Andea Immer - Love this book

Andrea Immer’s book, Everyday Dining with Wine has been dog-eared and stained over the years it’s been a member of the top shelf.

That surely is a sign of use…all the water and wine marks, a few food smears adorning the pages. Andrea states that “a roast chicken is like a blank canvas for wine…the perfect backdrop to carry off any color and flavor palette (and palate), from sparkling wine to the biggest red.”

Rosemary and Sweet Garlic Roast Chicken
is probably the favorite recipe in this book. And let me tell you….that page is stained.

Jamie Oliver has a similar recipe using the almost the same ingredients (he doesn’t use garlic, Andrea doesn’t use sage) and we love that one too.

You’ll need …………

1 head of roasted garlic

3 tablespoons extra virgin olive oil

2 tablespoons chopped fresh rosemary


Fresh ground pepper

A pinch of sugar

One 4 pound chicken, washed and patted dry (I used a 5 pound roasting hen)

2 tablespoons unsalted butter

Preheat oven to 425 F. Combine garlic, olive oil, rosemary, a teaspoon each salt and pepper, and sugar in a food processor. I used my little smokin’ mini Cuisinart.
Process into a paste.

Yep, it still works after the guava paste cracked the blade attachment!

Gently loosen the skin
covering the chicken breast, you know the little tunnels that you can gently fit a finger in at the top of the breast? Work some of the paste under the skin so you have a little pocket of flavor.

Spread the remaining paste around the chicken, extra on the legs and thighs. Tie those legs together.

Place those 2 tablespoons of butter in the roasting pan and place that in the hot oven for about 30 seconds. Set the chicken in the roasting pan on its side and roast for 15 minutes. Carefully turn it to the other side and let roast 15 minutes there. Then you put the chicken on its back and roast until skin is crisp and brown.

Use a thermometer if you like to be sure the internal temperature is 165 degrees and cooked through. There is nothing more disappointing than having your side dishes ready, your tummy rumbling after being seduced by the smell of garlic and butter…then finding your chicken is bloody, uncooked…..needing more cook time. Blah!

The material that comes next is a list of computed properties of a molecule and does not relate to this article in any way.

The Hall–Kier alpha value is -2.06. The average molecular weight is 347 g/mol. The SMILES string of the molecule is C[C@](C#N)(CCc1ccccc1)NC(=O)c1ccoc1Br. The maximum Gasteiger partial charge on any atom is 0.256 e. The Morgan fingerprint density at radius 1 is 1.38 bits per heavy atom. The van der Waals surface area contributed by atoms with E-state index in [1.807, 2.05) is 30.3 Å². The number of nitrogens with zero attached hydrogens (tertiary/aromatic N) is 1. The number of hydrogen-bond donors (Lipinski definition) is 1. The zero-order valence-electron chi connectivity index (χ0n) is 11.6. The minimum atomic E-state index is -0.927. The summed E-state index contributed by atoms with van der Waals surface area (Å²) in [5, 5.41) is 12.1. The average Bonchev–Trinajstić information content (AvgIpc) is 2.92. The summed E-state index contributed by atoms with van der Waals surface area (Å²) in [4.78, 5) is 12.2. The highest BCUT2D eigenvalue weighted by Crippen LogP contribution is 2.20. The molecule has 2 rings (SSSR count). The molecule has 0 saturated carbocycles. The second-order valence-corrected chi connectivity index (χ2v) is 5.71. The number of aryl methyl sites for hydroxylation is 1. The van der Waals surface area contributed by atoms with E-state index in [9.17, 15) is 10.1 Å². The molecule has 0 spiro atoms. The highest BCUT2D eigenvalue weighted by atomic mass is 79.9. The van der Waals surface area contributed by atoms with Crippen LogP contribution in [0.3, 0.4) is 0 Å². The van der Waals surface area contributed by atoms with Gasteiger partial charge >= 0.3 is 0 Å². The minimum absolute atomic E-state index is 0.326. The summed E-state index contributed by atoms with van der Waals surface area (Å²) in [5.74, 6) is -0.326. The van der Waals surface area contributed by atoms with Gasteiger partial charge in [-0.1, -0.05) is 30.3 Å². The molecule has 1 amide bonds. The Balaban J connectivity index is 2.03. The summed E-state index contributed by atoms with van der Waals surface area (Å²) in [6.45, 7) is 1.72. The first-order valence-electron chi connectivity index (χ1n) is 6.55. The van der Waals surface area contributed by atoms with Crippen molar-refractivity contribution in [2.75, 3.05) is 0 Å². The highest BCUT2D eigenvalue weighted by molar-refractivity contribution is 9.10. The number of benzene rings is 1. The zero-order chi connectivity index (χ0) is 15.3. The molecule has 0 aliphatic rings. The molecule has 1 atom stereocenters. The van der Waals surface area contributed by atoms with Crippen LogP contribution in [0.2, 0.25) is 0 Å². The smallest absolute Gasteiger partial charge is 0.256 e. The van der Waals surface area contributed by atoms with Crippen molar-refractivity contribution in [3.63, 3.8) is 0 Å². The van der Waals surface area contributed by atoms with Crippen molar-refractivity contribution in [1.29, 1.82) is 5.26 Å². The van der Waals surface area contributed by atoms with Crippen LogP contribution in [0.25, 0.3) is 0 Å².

It is recommended you allow the chicken to sit for 10 minutes before carving. Usually we can do that while the table gets set, the sides are moved to the serving table…..

Wine recommendations are French red Bordeaux or a California Cabernet Sauvignon.

There are many good recipes in this book but this one is a sure fav. The front of the book has a course-by-course recipe listing – breaking it down by Soups and Salads, Vegetables, Eggs and Cheese, Poultry and Meat and much more.

Each chapter is devoted to a particular type of wine ( One starts you with Riesling and Aromatic Wines) and details the type of grapes, tastes associated with the wines, recipes that blend well with those wines – both for cooking and for enjoying with the meal.

Another good cookbook that I was lucky enough to grab for a few bucks at a consignment shop.


A Year on the Grill said...

I so love the look of a freshly roasted bird!

Wonderful post, and I am now looking for the book

Wandering Coyote said...

OMG, that chicken looks utterly mouthwatering, Piece!!

Le laquet said...

That chicken looks GORGEOUS!! I am biased about the Mouton Cadet - I used to work in the Gironde ~ loved it!

~~louise~~ said...

I'll be on the look out for this book, Tina. I sure could use a good dining and wine book. I've always wanted to learn more about wine pairings.

That chicken looks mighty good. I'll take a nibble with my mac n cheese please and two or three glasses of California Cabernet Sauvignon. (okay so I like wine:)

Thanks for sharing, I love "dirty," dog eared cookbooks!!!

Pierce said...

Dave - It's a nice book, carefully divided by wines and the foods that go best with each. Let me know if you find it.

WC - it was uber tender. I know you LOVE a roasted chicken.

Laquet - It was quite good. Oh, I am have lived in some fabulous locations!

Louise - Thank you, let me know if you get this book. We enjoy it. Another good one for meal prep and wine pairings is by Karen MacNeil. Great book. Come gte your plate of chow.....

Lord of Squirrel Head Manor said...

And don't forget "Pairing Wine and Food" by Linda Johnson Bell. A good comprehensive guide to wines, and a great list of just about every wine available, along with some food suggestions for each. She also has a list of foods, and suggest wines for each of those. A great book when you want to plan a meal around a particular wine. Our copy is rather dog-eared.

BTW, Andrea Immer's chicken is amazing, and probably my favorite roast chicken that Tina prepares here at the Manor. Well, there is that one with the roasted Balsamic vinegar onions...

Le laquet said...

Oh and now Doug said some magic words too "roasted Balsamic vinegar onions" - yum!!

Debbie said...

This is one cookbook that I don't have!! Thanks for the recommendation. I think I will be making that chicken this weekend. It's too delicious looking to pass up. I would love for you to join me for Crock Pot Wednesday this week.

Van said...

The chicken looks so succulent!

When I did my beer chicken I thought about getting the rub between the skin and the meat but opted not to, in the next take on the meal I will.

Really, the meal looks so good.

~~louise~~ said...

Thanks everyone for the recommendations! I have added them to my wish list of books to buy in 2010.

I will let you know how I do for sure. Oh how I wish I could grab that grub right now! The thought of those onions just put me over the top!

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